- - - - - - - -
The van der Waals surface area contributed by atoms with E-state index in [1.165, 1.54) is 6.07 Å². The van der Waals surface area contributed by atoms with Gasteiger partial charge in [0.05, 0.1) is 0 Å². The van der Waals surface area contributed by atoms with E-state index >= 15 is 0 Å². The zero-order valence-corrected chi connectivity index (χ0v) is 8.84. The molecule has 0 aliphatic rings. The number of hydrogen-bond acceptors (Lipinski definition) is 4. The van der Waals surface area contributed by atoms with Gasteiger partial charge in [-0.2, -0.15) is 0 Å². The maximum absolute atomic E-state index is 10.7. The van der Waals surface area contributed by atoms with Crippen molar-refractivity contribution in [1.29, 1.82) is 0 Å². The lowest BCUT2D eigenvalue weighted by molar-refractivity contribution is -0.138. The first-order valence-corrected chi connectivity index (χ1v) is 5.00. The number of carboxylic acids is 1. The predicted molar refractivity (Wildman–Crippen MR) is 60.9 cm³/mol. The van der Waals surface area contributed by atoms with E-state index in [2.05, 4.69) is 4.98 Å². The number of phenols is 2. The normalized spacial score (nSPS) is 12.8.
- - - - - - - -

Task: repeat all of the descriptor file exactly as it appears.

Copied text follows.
The van der Waals surface area contributed by atoms with E-state index in [1.165, 1.54) is 6.07 Å². The van der Waals surface area contributed by atoms with Gasteiger partial charge in [0.05, 0.1) is 0 Å². The van der Waals surface area contributed by atoms with E-state index >= 15 is 0 Å². The zero-order valence-corrected chi connectivity index (χ0v) is 8.84. The molecule has 0 aliphatic rings. The number of hydrogen-bond acceptors (Lipinski definition) is 4. The van der Waals surface area contributed by atoms with Gasteiger partial charge in [-0.2, -0.15) is 0 Å². The maximum absolute atomic E-state index is 10.7. The van der Waals surface area contributed by atoms with Crippen molar-refractivity contribution in [1.29, 1.82) is 0 Å². The lowest BCUT2D eigenvalue weighted by molar-refractivity contribution is -0.138. The first-order valence-corrected chi connectivity index (χ1v) is 5.00. The number of carboxylic acids is 1. The predicted molar refractivity (Wildman–Crippen MR) is 60.9 cm³/mol. The van der Waals surface area contributed by atoms with E-state index in [2.05, 4.69) is 4.98 Å². The number of phenols is 2. The normalized spacial score (nSPS) is 12.8.